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Why Digital Twins Should Be The CEO's Best Friend

Why Digital Twins Should Be The CEO's Best Friend

In any industrial company, you could argue that the more digital twins that are in operational use, the lower the risk of failure and the higher the probability that processes are running at optimal performance — or at least inching closer to such a state.

The case for digital twins is powerful. Here’s why.

- Digital twins create a data-based model of assets or processes, so they can pave the way toward advanced techniques to anticipate and prevent equipment failures and find ways to optimize performance. They allow companies to capture data from older technology still in use and discover trends and patterns from it that feed into larger digital twin models;

- Digital twins provide detailed information about large collections of key assets in an industrial landscape, so they can help determine the best way to allocate scarce investment dollars. Digital twins make use of instrumentation in the industrial landscape. Where instrumentation is not available, other means such as mobility is used to provide inputs. This also highlights gaps and allows for informed and differentiated decisions about where to invest in new assets or upgrades to existing assets. For some assets, run to failure is the appropriate choice. In those cases, digital twins do not make sense;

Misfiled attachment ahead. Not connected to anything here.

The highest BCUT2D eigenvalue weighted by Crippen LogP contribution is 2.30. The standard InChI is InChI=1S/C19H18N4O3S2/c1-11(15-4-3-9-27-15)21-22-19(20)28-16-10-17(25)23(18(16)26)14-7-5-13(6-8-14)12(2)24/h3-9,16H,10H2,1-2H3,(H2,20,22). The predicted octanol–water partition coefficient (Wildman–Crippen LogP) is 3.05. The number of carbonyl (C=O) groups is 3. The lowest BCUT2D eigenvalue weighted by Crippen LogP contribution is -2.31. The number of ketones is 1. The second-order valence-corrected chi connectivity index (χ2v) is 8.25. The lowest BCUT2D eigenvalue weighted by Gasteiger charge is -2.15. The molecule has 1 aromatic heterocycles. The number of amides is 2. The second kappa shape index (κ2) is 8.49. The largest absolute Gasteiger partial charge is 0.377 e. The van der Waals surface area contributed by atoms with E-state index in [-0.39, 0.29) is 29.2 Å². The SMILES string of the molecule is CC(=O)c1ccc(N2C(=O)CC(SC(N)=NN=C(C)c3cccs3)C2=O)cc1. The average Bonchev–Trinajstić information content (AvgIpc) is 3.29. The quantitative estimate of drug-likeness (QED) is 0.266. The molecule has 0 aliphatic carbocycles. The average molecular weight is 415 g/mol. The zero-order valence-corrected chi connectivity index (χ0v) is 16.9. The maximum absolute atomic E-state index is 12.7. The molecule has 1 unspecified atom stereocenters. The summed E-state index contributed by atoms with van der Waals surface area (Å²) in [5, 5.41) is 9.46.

- Digital twins expand a culture of data-based decision-making, thus supporting all sorts of ways to continuously improve performance. With digital twins, you can do more predictive and condition-based maintenance on your assets, which helps to improve overall performance in the long-term. If you have the right anomaly detection in place with your digital twin, you can detect problems far earlier than you would be able to otherwise. This allows you to plan rather than react when problems inevitably arise. This type of proactive approach also allows businesses to prevent problems from happening in the first place.

Jeff Bezos metaphorically pounded the table about API adoption in the infamous Yegge Rant. CEOs at industrial firms should do the same for digital twins.

Forbes ©